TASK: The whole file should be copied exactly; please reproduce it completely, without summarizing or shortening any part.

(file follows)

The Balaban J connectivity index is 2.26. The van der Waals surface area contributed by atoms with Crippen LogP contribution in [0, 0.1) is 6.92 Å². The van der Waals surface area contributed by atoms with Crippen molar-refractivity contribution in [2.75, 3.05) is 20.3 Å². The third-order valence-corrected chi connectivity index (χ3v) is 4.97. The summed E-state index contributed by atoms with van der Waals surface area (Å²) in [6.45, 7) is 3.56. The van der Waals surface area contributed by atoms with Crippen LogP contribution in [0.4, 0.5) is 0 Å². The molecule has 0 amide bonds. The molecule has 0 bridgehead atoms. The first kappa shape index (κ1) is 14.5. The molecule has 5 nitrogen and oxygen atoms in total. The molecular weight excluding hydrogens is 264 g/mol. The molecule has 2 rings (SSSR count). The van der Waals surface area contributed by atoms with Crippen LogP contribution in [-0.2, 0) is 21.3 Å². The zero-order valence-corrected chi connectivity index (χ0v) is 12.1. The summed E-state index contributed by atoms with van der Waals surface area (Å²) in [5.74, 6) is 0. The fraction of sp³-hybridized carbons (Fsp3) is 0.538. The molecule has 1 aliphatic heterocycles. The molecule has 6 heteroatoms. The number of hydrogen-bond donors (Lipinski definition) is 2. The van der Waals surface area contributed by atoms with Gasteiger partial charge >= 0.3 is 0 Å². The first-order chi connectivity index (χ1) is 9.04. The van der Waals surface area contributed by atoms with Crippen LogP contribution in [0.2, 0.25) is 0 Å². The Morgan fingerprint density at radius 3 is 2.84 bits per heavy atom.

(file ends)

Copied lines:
The Balaban J connectivity index is 2.26. The van der Waals surface area contributed by atoms with Crippen LogP contribution in [0, 0.1) is 6.92 Å². The van der Waals surface area contributed by atoms with Crippen molar-refractivity contribution in [2.75, 3.05) is 20.3 Å². The third-order valence-corrected chi connectivity index (χ3v) is 4.97. The summed E-state index contributed by atoms with van der Waals surface area (Å²) in [6.45, 7) is 3.56. The van der Waals surface area contributed by atoms with Crippen LogP contribution in [0.4, 0.5) is 0 Å². The molecule has 0 amide bonds. The molecule has 0 bridgehead atoms. The first kappa shape index (κ1) is 14.5. The molecule has 5 nitrogen and oxygen atoms in total. The molecular weight excluding hydrogens is 264 g/mol. The molecule has 2 rings (SSSR count). The van der Waals surface area contributed by atoms with Crippen LogP contribution in [-0.2, 0) is 21.3 Å². The zero-order valence-corrected chi connectivity index (χ0v) is 12.1. The summed E-state index contributed by atoms with van der Waals surface area (Å²) in [5.74, 6) is 0. The fraction of sp³-hybridized carbons (Fsp3) is 0.538. The molecule has 1 aliphatic heterocycles. The molecule has 6 heteroatoms. The number of hydrogen-bond donors (Lipinski definition) is 2. The van der Waals surface area contributed by atoms with Gasteiger partial charge >= 0.3 is 0 Å². The first-order chi connectivity index (χ1) is 9.04. The van der Waals surface area contributed by atoms with Crippen LogP contribution in [0.2, 0.25) is 0 Å². The Morgan fingerprint density at radius 3 is 2.84 bits per heavy atom.